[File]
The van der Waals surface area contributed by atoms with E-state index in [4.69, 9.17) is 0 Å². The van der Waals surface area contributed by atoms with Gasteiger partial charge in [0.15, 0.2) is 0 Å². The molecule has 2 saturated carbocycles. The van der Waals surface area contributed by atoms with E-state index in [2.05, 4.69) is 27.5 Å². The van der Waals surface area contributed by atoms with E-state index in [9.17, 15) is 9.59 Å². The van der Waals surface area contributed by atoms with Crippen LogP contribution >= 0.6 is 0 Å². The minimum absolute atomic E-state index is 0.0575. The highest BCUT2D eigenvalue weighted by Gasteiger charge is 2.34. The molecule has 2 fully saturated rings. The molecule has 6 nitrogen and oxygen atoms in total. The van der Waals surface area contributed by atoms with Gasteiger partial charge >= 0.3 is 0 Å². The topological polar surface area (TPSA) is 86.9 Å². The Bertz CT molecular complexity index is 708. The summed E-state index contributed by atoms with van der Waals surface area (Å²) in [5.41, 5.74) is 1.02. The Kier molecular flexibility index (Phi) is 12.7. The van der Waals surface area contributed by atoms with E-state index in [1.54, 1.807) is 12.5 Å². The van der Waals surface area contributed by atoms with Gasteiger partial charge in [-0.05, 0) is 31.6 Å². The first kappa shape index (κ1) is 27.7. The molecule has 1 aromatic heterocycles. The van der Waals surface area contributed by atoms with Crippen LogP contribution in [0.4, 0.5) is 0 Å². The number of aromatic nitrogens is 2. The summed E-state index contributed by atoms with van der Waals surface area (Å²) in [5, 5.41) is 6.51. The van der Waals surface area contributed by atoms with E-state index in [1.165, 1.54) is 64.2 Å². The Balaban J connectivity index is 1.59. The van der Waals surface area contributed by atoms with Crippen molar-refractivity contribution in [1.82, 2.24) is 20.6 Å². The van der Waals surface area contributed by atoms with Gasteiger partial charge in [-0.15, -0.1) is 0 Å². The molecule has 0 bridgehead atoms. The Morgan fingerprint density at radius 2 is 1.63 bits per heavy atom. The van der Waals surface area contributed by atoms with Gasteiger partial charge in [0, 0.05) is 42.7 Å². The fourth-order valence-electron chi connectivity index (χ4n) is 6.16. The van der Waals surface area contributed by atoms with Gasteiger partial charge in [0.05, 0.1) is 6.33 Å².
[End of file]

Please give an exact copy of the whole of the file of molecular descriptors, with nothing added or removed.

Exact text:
The van der Waals surface area contributed by atoms with E-state index in [4.69, 9.17) is 0 Å². The van der Waals surface area contributed by atoms with Gasteiger partial charge in [0.15, 0.2) is 0 Å². The molecule has 2 saturated carbocycles. The van der Waals surface area contributed by atoms with E-state index in [2.05, 4.69) is 27.5 Å². The van der Waals surface area contributed by atoms with E-state index in [9.17, 15) is 9.59 Å². The van der Waals surface area contributed by atoms with Crippen LogP contribution >= 0.6 is 0 Å². The minimum absolute atomic E-state index is 0.0575. The highest BCUT2D eigenvalue weighted by Gasteiger charge is 2.34. The molecule has 2 fully saturated rings. The molecule has 6 nitrogen and oxygen atoms in total. The van der Waals surface area contributed by atoms with Gasteiger partial charge >= 0.3 is 0 Å². The topological polar surface area (TPSA) is 86.9 Å². The Bertz CT molecular complexity index is 708. The summed E-state index contributed by atoms with van der Waals surface area (Å²) in [5.41, 5.74) is 1.02. The Kier molecular flexibility index (Phi) is 12.7. The van der Waals surface area contributed by atoms with E-state index in [1.54, 1.807) is 12.5 Å². The van der Waals surface area contributed by atoms with Gasteiger partial charge in [-0.05, 0) is 31.6 Å². The first kappa shape index (κ1) is 27.7. The molecule has 1 aromatic heterocycles. The van der Waals surface area contributed by atoms with Crippen LogP contribution in [0.4, 0.5) is 0 Å². The number of aromatic nitrogens is 2. The summed E-state index contributed by atoms with van der Waals surface area (Å²) in [5, 5.41) is 6.51. The van der Waals surface area contributed by atoms with E-state index in [1.165, 1.54) is 64.2 Å². The Balaban J connectivity index is 1.59. The van der Waals surface area contributed by atoms with Crippen molar-refractivity contribution in [1.82, 2.24) is 20.6 Å². The van der Waals surface area contributed by atoms with Gasteiger partial charge in [-0.15, -0.1) is 0 Å². The molecule has 0 bridgehead atoms. The Morgan fingerprint density at radius 2 is 1.63 bits per heavy atom. The van der Waals surface area contributed by atoms with Gasteiger partial charge in [0, 0.05) is 42.7 Å². The fourth-order valence-electron chi connectivity index (χ4n) is 6.16. The van der Waals surface area contributed by atoms with Gasteiger partial charge in [0.05, 0.1) is 6.33 Å².